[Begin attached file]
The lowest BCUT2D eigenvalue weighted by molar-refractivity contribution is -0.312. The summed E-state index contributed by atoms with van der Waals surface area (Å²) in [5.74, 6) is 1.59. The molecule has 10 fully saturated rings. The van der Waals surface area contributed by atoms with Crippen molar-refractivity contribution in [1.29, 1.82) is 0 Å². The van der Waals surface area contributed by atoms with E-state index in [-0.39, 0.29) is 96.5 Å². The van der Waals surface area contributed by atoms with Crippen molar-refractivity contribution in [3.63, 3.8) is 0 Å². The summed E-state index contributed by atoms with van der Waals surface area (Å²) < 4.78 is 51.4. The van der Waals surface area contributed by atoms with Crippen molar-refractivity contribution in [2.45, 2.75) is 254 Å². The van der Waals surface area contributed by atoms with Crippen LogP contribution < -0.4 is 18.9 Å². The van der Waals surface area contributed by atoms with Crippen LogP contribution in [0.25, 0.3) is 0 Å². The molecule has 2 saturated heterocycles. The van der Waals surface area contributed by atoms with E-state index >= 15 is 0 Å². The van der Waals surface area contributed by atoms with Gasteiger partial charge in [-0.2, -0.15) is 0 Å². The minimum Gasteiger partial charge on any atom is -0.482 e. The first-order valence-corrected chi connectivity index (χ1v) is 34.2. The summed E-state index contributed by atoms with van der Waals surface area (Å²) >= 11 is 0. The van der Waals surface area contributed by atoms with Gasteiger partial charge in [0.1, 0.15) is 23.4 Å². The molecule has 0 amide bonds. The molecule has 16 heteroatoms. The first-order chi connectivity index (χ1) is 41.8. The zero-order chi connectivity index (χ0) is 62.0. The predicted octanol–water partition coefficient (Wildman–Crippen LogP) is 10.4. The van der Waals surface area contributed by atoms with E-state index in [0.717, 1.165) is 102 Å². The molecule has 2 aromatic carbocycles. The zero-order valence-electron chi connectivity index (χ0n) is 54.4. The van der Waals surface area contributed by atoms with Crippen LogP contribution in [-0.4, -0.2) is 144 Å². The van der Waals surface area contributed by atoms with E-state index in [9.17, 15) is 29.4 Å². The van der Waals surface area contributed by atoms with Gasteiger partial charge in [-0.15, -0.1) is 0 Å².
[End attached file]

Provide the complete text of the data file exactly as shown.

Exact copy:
The lowest BCUT2D eigenvalue weighted by molar-refractivity contribution is -0.312. The summed E-state index contributed by atoms with van der Waals surface area (Å²) in [5.74, 6) is 1.59. The molecule has 10 fully saturated rings. The van der Waals surface area contributed by atoms with Crippen molar-refractivity contribution in [1.29, 1.82) is 0 Å². The van der Waals surface area contributed by atoms with E-state index in [-0.39, 0.29) is 96.5 Å². The van der Waals surface area contributed by atoms with Crippen molar-refractivity contribution in [3.63, 3.8) is 0 Å². The summed E-state index contributed by atoms with van der Waals surface area (Å²) < 4.78 is 51.4. The van der Waals surface area contributed by atoms with Crippen molar-refractivity contribution in [2.45, 2.75) is 254 Å². The van der Waals surface area contributed by atoms with Crippen LogP contribution < -0.4 is 18.9 Å². The van der Waals surface area contributed by atoms with Crippen LogP contribution in [0.25, 0.3) is 0 Å². The molecule has 2 saturated heterocycles. The van der Waals surface area contributed by atoms with E-state index >= 15 is 0 Å². The van der Waals surface area contributed by atoms with Gasteiger partial charge in [-0.2, -0.15) is 0 Å². The minimum Gasteiger partial charge on any atom is -0.482 e. The first-order valence-corrected chi connectivity index (χ1v) is 34.2. The summed E-state index contributed by atoms with van der Waals surface area (Å²) >= 11 is 0. The van der Waals surface area contributed by atoms with Gasteiger partial charge in [0.1, 0.15) is 23.4 Å². The molecule has 0 amide bonds. The molecule has 16 heteroatoms. The first-order chi connectivity index (χ1) is 41.8. The zero-order chi connectivity index (χ0) is 62.0. The predicted octanol–water partition coefficient (Wildman–Crippen LogP) is 10.4. The van der Waals surface area contributed by atoms with E-state index in [0.717, 1.165) is 102 Å². The molecule has 2 aromatic carbocycles. The zero-order valence-electron chi connectivity index (χ0n) is 54.4. The van der Waals surface area contributed by atoms with Crippen LogP contribution in [-0.4, -0.2) is 144 Å². The van der Waals surface area contributed by atoms with E-state index in [9.17, 15) is 29.4 Å². The van der Waals surface area contributed by atoms with Gasteiger partial charge in [-0.15, -0.1) is 0 Å².